It's a scary number: 685,000 Americans died of heart disease in 2003, making it the country's No. 1 killer. At the same time, heart disease represents a major opportunity for drug makers, provided they can develop compounds to effectively treat the condition. Yesterday, AstraZeneca
At the annual meeting of the American College of Cardiology, the London-based drug developer released a study showing that high doses of its cholesterol drug Crestor reduced patients' arterial deposits of fatty substances and other gunk by between 7% and 9%. The findings were significant because they demonstrated that Crestor can actually reverse atherosclerosis, a condition that develops over many years.
Analysts were quick to point out that the study showed Crestor outperforming Pfizer's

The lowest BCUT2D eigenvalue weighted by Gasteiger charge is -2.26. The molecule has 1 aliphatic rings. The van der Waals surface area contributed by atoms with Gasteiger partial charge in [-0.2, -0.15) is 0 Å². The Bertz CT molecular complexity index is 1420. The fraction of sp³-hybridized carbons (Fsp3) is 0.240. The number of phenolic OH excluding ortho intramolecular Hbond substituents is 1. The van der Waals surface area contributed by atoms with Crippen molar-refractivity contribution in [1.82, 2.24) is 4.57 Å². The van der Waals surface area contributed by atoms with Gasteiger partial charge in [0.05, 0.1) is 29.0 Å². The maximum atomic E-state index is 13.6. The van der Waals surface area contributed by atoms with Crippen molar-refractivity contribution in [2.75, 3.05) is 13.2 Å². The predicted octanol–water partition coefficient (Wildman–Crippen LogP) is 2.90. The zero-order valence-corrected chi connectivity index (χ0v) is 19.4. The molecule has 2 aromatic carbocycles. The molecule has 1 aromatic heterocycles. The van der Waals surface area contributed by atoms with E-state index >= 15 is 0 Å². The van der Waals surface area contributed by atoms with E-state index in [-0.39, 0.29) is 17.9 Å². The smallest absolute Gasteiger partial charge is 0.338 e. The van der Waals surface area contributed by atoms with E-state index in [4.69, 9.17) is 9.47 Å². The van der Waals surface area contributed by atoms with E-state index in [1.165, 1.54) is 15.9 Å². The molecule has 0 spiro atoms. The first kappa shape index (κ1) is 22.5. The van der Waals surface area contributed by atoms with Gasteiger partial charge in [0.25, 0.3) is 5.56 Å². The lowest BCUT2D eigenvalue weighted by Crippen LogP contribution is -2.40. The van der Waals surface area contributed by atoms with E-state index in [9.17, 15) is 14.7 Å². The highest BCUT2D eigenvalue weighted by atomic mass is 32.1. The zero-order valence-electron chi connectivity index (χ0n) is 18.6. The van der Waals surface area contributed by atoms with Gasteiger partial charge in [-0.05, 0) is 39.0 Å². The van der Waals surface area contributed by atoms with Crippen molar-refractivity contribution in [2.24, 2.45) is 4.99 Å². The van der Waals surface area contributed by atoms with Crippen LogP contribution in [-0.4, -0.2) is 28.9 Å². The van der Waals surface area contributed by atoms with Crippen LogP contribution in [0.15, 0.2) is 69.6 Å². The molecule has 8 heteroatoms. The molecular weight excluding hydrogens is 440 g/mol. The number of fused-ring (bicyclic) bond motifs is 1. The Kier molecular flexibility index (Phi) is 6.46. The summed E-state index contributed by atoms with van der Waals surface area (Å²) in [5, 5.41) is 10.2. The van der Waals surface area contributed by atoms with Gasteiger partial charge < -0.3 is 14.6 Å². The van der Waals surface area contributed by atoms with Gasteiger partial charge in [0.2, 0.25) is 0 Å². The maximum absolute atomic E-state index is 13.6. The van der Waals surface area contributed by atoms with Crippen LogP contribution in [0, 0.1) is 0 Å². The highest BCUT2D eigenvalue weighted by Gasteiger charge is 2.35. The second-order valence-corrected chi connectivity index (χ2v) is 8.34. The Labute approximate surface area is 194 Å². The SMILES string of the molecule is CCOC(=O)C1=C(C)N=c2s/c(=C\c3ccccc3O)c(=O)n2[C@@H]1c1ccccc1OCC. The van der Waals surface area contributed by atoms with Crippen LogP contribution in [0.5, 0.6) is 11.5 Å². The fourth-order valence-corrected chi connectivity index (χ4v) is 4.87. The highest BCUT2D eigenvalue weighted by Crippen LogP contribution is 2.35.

Even though the Crestor data is encouraging, Pfizer has little to fear from AstraZeneca's drug. At $1.2 billion in annual sales, Crestor has a long way to go before it challenges the popularity of Lipitor, which rang up $13 billion in sales last year. Perhaps more significantly, Crestor carries risks that Lipitor does not, including a greater potential linkage to myopathy, or muscle toxicity, which causes muscle weakness.
The untapped potential of statins may be the most important discovery of the Crestor study, and it's clearly not lost on many drug makers. Merck
Indeed, major changes could occur in the cholesterol drug market in the coming years. But these changes will likely stem from Vytorin and the launch of drugs now in development, not from growing sales of Crestor.
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Fool contributor Brian Gorman is a freelance writer in Chicago. He does not own shares of any companies mentioned in this article.